Meeting the Challenges of Tomorrow with the Technology of Today
In many ways, digital transformation is all about leveling the playing field - it's about making sure that even the smallest business is now on equal ground with their larger competitors. For many small businesses, this means focusing on perhaps the one problem that cannot be solved by throwing endless amounts of money at it: "how do you create the type of satisfying, valuable journey for your audience members that they're not going to be able to find anywhere else?"
In many ways, the answer to that question is everything. Yes, digital transformation will encourage the use of new business models, empower innovation and create a better experience for employees through the use of technology. But all of this - the lengths that you'll go through to bring people, processes and data together - is ultimately in service of the one segment that matters most: your audience.
The Power of the Small Business Customer Experience
The new customer experience that a small business transformation will create must have these core qualities:
- It needs to be omnichannel, meaning that you (and your representatives) are where your customers are most of the time. Whether that's on Facebook, within the context of a branded smartphone app, or on the other end of a telephone no longer matters.
- The experience must be consistent across all of these channels. Regardless of how someone is choosing to interact with a brand, everything must feel like it's all born out of the same basic place.
- That customer experience must be optimized in a way to not just create a relationship, but also one that gets better, more efficient, more valuable and more personalized over time.
Consider this within the context of a small, mom-and-pop bookseller that also manages an online e-commerce component. Naturally, competing with larger, national chains like Barnes and Noble is difficult in terms of the amount of money the small business can spend - but with the right digital transformation, that doesn't matter nearly as much as you think.
With the right technology, that small business store manager can instantly see a customer's purchase history, their preferences, their loyalty discounts and more - all from the point-of-sale. All that same information is available to the next employee who picks up the phone to answer a call from that same customer. The customer can get personalized recommendations, can get access to unique discounts and can enjoy more benefits regardless of how they choose to interact with the brand.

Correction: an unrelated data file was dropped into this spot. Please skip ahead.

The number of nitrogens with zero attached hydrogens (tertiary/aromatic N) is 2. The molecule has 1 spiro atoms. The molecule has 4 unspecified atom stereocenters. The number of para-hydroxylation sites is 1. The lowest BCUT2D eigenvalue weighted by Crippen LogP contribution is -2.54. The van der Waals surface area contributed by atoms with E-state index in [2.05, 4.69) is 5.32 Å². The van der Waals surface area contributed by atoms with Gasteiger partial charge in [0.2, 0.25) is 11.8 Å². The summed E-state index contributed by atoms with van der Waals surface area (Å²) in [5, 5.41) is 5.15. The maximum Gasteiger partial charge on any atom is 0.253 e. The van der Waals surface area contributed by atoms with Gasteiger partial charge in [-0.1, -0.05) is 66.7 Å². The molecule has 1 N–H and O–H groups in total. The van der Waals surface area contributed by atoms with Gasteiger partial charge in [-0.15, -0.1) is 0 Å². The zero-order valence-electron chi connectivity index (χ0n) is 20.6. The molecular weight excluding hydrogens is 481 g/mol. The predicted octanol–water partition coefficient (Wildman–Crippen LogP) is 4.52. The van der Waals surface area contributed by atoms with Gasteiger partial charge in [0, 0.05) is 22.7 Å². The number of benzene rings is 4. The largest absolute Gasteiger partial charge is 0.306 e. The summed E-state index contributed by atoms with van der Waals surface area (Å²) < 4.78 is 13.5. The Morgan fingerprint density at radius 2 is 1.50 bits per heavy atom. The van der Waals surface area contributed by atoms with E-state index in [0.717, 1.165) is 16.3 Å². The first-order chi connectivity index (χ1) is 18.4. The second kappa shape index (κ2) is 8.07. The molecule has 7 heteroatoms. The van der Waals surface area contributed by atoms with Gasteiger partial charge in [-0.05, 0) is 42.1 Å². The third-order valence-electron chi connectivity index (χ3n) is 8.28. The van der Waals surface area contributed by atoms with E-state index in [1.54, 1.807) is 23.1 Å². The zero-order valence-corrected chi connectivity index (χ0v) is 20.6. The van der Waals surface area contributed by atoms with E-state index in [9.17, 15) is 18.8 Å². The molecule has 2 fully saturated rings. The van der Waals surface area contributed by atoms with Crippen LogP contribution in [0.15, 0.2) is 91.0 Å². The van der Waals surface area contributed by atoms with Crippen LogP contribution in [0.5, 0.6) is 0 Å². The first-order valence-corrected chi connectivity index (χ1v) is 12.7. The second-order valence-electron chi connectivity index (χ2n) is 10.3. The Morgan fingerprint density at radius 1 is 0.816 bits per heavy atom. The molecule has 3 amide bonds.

But more than that, the customers can also have access to this information wherever they go. They can take complete control over their own experience, regardless of whether they're in-store or online. The experience is built to their preferences - they don't need to change their preferences to account for what you offer. Remember that one recent study revealed that 85% of people who shop online begin a purchase on one device and finish on another. With the right digital transformation at the heart of your small business, this is something that you can enable for your own customers.
The same is true for something like a restaurant owner. Based on business analytics and artificial intelligence, that owner can see what menu items customers are responding to in real-time and, more importantly, which ones they're not. They can do this from any device on planet Earth with an active Internet connection, be it a laptop or a smartphone or the desktop computer in their office. They can instantly make changes to what they're doing and how they're doing it based on what their audience is telling them, creating a much more personal (and profitable) experience for everyone involved.
This can even play a massive role in another critical area for small businesses: small business marketing. Marketing is about nothing if not getting the right message in front of the right person at exactly the right point in their journey. With digital transformation, this is practically a foregone conclusion.
Marketing automation can leverage existing customer data to generate pre-created, highly personal content to reach out and interact with someone at precisely the right point in the sales funnel. Not only has this already led to an average increase of 14.5% in sales productivity for many small organizations, but also a 12.2% reduction in marketing overhead at the same time.
Marketing automation alone is something that 88% of marketers said that they're interested in due to the ways that it allows them to reduce the amount of time spent on administrative tasks like preparing reports and analysis - time that they can refocus towards strategy and meaningful customer interactions.
But again, these benefits require both:
A) a willingness to embrace digital transformation as a small business, and
B) the right strategy at the heart of it all to guide you from where you are today to where you need to be tomorrow.
In our next piece about digital transformation, we'll take a closer look into what this concept means in the context of larger, enterprise organizations.